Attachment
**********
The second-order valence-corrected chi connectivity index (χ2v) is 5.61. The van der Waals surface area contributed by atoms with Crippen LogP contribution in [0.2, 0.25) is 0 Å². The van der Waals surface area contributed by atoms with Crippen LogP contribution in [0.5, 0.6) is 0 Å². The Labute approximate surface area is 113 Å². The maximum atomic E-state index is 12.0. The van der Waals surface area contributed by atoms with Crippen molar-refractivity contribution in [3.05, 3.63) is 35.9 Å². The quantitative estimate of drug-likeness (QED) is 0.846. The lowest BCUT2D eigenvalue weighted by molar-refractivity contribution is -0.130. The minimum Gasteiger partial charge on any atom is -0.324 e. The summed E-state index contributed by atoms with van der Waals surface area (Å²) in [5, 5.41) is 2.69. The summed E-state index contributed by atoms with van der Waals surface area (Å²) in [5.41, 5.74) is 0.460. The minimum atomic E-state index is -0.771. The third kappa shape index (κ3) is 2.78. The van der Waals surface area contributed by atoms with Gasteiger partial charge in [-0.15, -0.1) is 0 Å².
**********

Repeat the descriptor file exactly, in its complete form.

The second-order valence-corrected chi connectivity index (χ2v) is 5.61. The van der Waals surface area contributed by atoms with Crippen LogP contribution in [0.2, 0.25) is 0 Å². The van der Waals surface area contributed by atoms with Crippen LogP contribution in [0.5, 0.6) is 0 Å². The Labute approximate surface area is 113 Å². The maximum atomic E-state index is 12.0. The van der Waals surface area contributed by atoms with Crippen molar-refractivity contribution in [3.05, 3.63) is 35.9 Å². The quantitative estimate of drug-likeness (QED) is 0.846. The lowest BCUT2D eigenvalue weighted by molar-refractivity contribution is -0.130. The minimum Gasteiger partial charge on any atom is -0.324 e. The summed E-state index contributed by atoms with van der Waals surface area (Å²) in [5, 5.41) is 2.69. The summed E-state index contributed by atoms with van der Waals surface area (Å²) in [5.41, 5.74) is 0.460. The minimum atomic E-state index is -0.771. The third kappa shape index (κ3) is 2.78. The van der Waals surface area contributed by atoms with Gasteiger partial charge in [-0.15, -0.1) is 0 Å².